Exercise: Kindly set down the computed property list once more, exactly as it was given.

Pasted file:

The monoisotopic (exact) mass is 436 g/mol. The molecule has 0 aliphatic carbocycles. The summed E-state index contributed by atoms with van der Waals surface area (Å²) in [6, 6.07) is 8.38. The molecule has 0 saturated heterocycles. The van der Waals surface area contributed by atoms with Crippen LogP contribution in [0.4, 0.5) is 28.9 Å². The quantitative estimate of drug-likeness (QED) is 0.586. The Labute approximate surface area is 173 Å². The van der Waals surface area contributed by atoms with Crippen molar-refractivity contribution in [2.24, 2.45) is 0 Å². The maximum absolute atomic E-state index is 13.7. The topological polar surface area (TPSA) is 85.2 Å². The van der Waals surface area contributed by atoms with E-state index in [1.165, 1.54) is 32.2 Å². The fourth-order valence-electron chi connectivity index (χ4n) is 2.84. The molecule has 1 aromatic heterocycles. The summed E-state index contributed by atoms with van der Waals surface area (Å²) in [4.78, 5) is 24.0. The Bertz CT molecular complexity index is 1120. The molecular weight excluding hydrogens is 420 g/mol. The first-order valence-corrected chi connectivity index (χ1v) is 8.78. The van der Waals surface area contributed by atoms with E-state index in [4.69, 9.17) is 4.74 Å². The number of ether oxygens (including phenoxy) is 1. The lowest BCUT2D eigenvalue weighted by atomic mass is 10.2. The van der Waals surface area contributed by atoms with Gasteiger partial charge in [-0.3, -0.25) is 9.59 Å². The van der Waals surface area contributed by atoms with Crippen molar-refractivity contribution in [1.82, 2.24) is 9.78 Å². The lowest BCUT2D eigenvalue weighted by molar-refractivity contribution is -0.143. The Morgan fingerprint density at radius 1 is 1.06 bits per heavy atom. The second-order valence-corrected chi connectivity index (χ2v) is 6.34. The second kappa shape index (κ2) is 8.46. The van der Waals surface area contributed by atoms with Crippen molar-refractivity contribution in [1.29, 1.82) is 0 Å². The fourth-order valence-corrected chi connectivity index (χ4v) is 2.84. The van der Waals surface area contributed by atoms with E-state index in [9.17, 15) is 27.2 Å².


The monoisotopic (exact) mass is 436 g/mol. The molecule has 0 aliphatic carbocycles. The summed E-state index contributed by atoms with van der Waals surface area (Å²) in [6, 6.07) is 8.38. The molecule has 0 saturated heterocycles. The van der Waals surface area contributed by atoms with Crippen LogP contribution in [0.4, 0.5) is 28.9 Å². The quantitative estimate of drug-likeness (QED) is 0.586. The Labute approximate surface area is 173 Å². The van der Waals surface area contributed by atoms with Crippen molar-refractivity contribution in [2.24, 2.45) is 0 Å². The maximum absolute atomic E-state index is 13.7. The topological polar surface area (TPSA) is 85.2 Å². The van der Waals surface area contributed by atoms with E-state index in [1.165, 1.54) is 32.2 Å². The fourth-order valence-electron chi connectivity index (χ4n) is 2.84. The molecule has 1 aromatic heterocycles. The summed E-state index contributed by atoms with van der Waals surface area (Å²) in [4.78, 5) is 24.0. The Bertz CT molecular complexity index is 1120. The molecular weight excluding hydrogens is 420 g/mol. The first-order valence-corrected chi connectivity index (χ1v) is 8.78. The van der Waals surface area contributed by atoms with E-state index in [4.69, 9.17) is 4.74 Å². The number of ether oxygens (including phenoxy) is 1. The lowest BCUT2D eigenvalue weighted by atomic mass is 10.2. The van der Waals surface area contributed by atoms with Gasteiger partial charge in [-0.3, -0.25) is 9.59 Å². The van der Waals surface area contributed by atoms with Crippen molar-refractivity contribution in [1.82, 2.24) is 9.78 Å². The lowest BCUT2D eigenvalue weighted by molar-refractivity contribution is -0.143. The Morgan fingerprint density at radius 1 is 1.06 bits per heavy atom. The second-order valence-corrected chi connectivity index (χ2v) is 6.34. The second kappa shape index (κ2) is 8.46. The van der Waals surface area contributed by atoms with Crippen molar-refractivity contribution in [1.29, 1.82) is 0 Å². The fourth-order valence-corrected chi connectivity index (χ4v) is 2.84. The van der Waals surface area contributed by atoms with E-state index in [9.17, 15) is 27.2 Å².